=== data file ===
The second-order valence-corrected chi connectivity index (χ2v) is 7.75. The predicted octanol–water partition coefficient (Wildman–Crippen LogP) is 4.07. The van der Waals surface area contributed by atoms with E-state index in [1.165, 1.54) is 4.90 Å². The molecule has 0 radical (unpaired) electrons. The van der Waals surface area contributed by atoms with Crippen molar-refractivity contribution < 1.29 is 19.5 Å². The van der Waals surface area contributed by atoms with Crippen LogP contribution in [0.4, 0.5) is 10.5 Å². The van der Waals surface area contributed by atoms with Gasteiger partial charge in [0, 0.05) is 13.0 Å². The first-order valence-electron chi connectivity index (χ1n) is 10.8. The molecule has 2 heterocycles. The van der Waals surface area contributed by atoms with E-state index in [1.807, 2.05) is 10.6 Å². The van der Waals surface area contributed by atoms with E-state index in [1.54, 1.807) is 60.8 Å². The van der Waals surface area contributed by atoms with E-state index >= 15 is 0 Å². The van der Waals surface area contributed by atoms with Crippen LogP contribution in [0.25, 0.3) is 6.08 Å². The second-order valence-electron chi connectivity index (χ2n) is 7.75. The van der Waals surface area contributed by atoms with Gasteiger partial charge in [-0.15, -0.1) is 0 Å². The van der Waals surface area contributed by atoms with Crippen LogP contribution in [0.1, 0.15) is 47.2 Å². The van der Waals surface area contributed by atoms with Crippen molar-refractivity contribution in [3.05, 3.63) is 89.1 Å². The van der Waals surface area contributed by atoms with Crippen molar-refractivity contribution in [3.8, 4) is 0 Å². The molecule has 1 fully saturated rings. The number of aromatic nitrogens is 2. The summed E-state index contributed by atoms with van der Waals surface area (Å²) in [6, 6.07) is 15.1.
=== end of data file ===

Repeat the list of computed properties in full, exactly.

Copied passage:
The second-order valence-corrected chi connectivity index (χ2v) is 7.75. The predicted octanol–water partition coefficient (Wildman–Crippen LogP) is 4.07. The van der Waals surface area contributed by atoms with E-state index in [1.165, 1.54) is 4.90 Å². The molecule has 0 radical (unpaired) electrons. The van der Waals surface area contributed by atoms with Crippen molar-refractivity contribution < 1.29 is 19.5 Å². The van der Waals surface area contributed by atoms with Crippen LogP contribution in [0.4, 0.5) is 10.5 Å². The van der Waals surface area contributed by atoms with Gasteiger partial charge in [0, 0.05) is 13.0 Å². The first-order valence-electron chi connectivity index (χ1n) is 10.8. The molecule has 2 heterocycles. The van der Waals surface area contributed by atoms with E-state index in [1.807, 2.05) is 10.6 Å². The van der Waals surface area contributed by atoms with E-state index in [1.54, 1.807) is 60.8 Å². The van der Waals surface area contributed by atoms with E-state index >= 15 is 0 Å². The van der Waals surface area contributed by atoms with Crippen LogP contribution in [0.25, 0.3) is 6.08 Å². The second-order valence-electron chi connectivity index (χ2n) is 7.75. The van der Waals surface area contributed by atoms with Gasteiger partial charge in [-0.15, -0.1) is 0 Å². The van der Waals surface area contributed by atoms with Crippen LogP contribution in [0.1, 0.15) is 47.2 Å². The van der Waals surface area contributed by atoms with Crippen molar-refractivity contribution in [3.05, 3.63) is 89.1 Å². The van der Waals surface area contributed by atoms with Crippen molar-refractivity contribution in [3.8, 4) is 0 Å². The molecule has 1 fully saturated rings. The number of aromatic nitrogens is 2. The summed E-state index contributed by atoms with van der Waals surface area (Å²) in [6, 6.07) is 15.1.